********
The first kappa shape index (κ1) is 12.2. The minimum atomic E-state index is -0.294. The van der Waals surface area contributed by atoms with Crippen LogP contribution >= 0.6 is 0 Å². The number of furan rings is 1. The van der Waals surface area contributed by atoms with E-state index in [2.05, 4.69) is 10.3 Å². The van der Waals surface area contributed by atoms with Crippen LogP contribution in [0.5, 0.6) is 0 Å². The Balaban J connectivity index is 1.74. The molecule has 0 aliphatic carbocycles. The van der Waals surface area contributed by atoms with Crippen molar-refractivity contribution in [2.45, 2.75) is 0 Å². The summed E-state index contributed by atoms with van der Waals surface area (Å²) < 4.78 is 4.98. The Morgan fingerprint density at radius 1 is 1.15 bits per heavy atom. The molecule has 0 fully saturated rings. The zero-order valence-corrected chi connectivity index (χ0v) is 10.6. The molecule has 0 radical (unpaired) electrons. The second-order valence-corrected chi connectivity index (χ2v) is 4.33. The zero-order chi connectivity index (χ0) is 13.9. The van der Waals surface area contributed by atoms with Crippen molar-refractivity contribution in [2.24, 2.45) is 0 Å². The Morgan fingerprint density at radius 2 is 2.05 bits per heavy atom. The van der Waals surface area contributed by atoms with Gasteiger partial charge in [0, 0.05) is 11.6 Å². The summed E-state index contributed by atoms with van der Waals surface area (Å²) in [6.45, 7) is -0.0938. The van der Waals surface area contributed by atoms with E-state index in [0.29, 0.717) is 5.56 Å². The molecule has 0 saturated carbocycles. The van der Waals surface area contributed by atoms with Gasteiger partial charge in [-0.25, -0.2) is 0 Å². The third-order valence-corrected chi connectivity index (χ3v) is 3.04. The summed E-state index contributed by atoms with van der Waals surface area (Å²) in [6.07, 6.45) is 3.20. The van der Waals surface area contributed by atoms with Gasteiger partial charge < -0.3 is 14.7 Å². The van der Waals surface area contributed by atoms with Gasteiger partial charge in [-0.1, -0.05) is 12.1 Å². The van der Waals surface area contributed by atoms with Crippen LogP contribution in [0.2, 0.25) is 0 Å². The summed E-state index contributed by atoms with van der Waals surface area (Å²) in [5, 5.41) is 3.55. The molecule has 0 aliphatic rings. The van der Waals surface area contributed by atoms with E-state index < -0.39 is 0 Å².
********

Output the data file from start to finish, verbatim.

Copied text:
The first kappa shape index (κ1) is 12.2. The minimum atomic E-state index is -0.294. The van der Waals surface area contributed by atoms with Crippen LogP contribution >= 0.6 is 0 Å². The number of furan rings is 1. The van der Waals surface area contributed by atoms with E-state index in [2.05, 4.69) is 10.3 Å². The van der Waals surface area contributed by atoms with Crippen LogP contribution in [0.5, 0.6) is 0 Å². The Balaban J connectivity index is 1.74. The molecule has 0 aliphatic carbocycles. The van der Waals surface area contributed by atoms with Crippen molar-refractivity contribution in [2.45, 2.75) is 0 Å². The summed E-state index contributed by atoms with van der Waals surface area (Å²) < 4.78 is 4.98. The Morgan fingerprint density at radius 1 is 1.15 bits per heavy atom. The molecule has 0 fully saturated rings. The zero-order valence-corrected chi connectivity index (χ0v) is 10.6. The molecule has 0 radical (unpaired) electrons. The second-order valence-corrected chi connectivity index (χ2v) is 4.33. The zero-order chi connectivity index (χ0) is 13.9. The van der Waals surface area contributed by atoms with Crippen molar-refractivity contribution in [2.24, 2.45) is 0 Å². The Morgan fingerprint density at radius 2 is 2.05 bits per heavy atom. The van der Waals surface area contributed by atoms with Gasteiger partial charge in [0, 0.05) is 11.6 Å². The summed E-state index contributed by atoms with van der Waals surface area (Å²) in [6.45, 7) is -0.0938. The van der Waals surface area contributed by atoms with E-state index in [0.29, 0.717) is 5.56 Å². The molecule has 0 saturated carbocycles. The van der Waals surface area contributed by atoms with Gasteiger partial charge in [-0.25, -0.2) is 0 Å². The third-order valence-corrected chi connectivity index (χ3v) is 3.04. The summed E-state index contributed by atoms with van der Waals surface area (Å²) in [6.07, 6.45) is 3.20. The van der Waals surface area contributed by atoms with Gasteiger partial charge < -0.3 is 14.7 Å². The van der Waals surface area contributed by atoms with Gasteiger partial charge in [-0.1, -0.05) is 12.1 Å². The van der Waals surface area contributed by atoms with Crippen LogP contribution in [0.2, 0.25) is 0 Å². The summed E-state index contributed by atoms with van der Waals surface area (Å²) in [5, 5.41) is 3.55. The molecule has 0 aliphatic rings. The van der Waals surface area contributed by atoms with E-state index < -0.39 is 0 Å².